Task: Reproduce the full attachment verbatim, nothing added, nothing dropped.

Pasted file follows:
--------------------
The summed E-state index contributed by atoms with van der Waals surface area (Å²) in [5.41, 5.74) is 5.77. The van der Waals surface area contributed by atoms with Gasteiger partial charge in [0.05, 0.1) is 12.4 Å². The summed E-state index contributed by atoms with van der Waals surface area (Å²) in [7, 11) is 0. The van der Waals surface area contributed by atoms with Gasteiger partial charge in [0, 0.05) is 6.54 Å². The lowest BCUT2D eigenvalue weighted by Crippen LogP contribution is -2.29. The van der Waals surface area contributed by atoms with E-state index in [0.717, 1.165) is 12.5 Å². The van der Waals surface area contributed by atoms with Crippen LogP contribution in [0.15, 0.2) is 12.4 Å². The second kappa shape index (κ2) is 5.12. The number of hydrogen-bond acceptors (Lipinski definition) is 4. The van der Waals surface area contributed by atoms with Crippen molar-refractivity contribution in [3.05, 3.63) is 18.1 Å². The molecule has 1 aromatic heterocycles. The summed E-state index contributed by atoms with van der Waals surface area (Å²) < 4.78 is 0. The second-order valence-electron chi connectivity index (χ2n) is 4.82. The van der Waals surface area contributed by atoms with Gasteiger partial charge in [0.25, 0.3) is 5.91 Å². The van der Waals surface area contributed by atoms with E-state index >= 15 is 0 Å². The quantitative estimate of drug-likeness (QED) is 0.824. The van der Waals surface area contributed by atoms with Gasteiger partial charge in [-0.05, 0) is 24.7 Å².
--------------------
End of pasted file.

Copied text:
The summed E-state index contributed by atoms with van der Waals surface area (Å²) in [5.41, 5.74) is 5.77. The van der Waals surface area contributed by atoms with Gasteiger partial charge in [0.05, 0.1) is 12.4 Å². The summed E-state index contributed by atoms with van der Waals surface area (Å²) in [7, 11) is 0. The van der Waals surface area contributed by atoms with Gasteiger partial charge in [0, 0.05) is 6.54 Å². The lowest BCUT2D eigenvalue weighted by Crippen LogP contribution is -2.29. The van der Waals surface area contributed by atoms with E-state index in [0.717, 1.165) is 12.5 Å². The van der Waals surface area contributed by atoms with Crippen LogP contribution in [0.15, 0.2) is 12.4 Å². The second kappa shape index (κ2) is 5.12. The number of hydrogen-bond acceptors (Lipinski definition) is 4. The van der Waals surface area contributed by atoms with Crippen molar-refractivity contribution in [3.05, 3.63) is 18.1 Å². The molecule has 1 aromatic heterocycles. The summed E-state index contributed by atoms with van der Waals surface area (Å²) < 4.78 is 0. The second-order valence-electron chi connectivity index (χ2n) is 4.82. The van der Waals surface area contributed by atoms with Gasteiger partial charge in [0.25, 0.3) is 5.91 Å². The van der Waals surface area contributed by atoms with E-state index >= 15 is 0 Å². The quantitative estimate of drug-likeness (QED) is 0.824. The van der Waals surface area contributed by atoms with Gasteiger partial charge in [-0.05, 0) is 24.7 Å².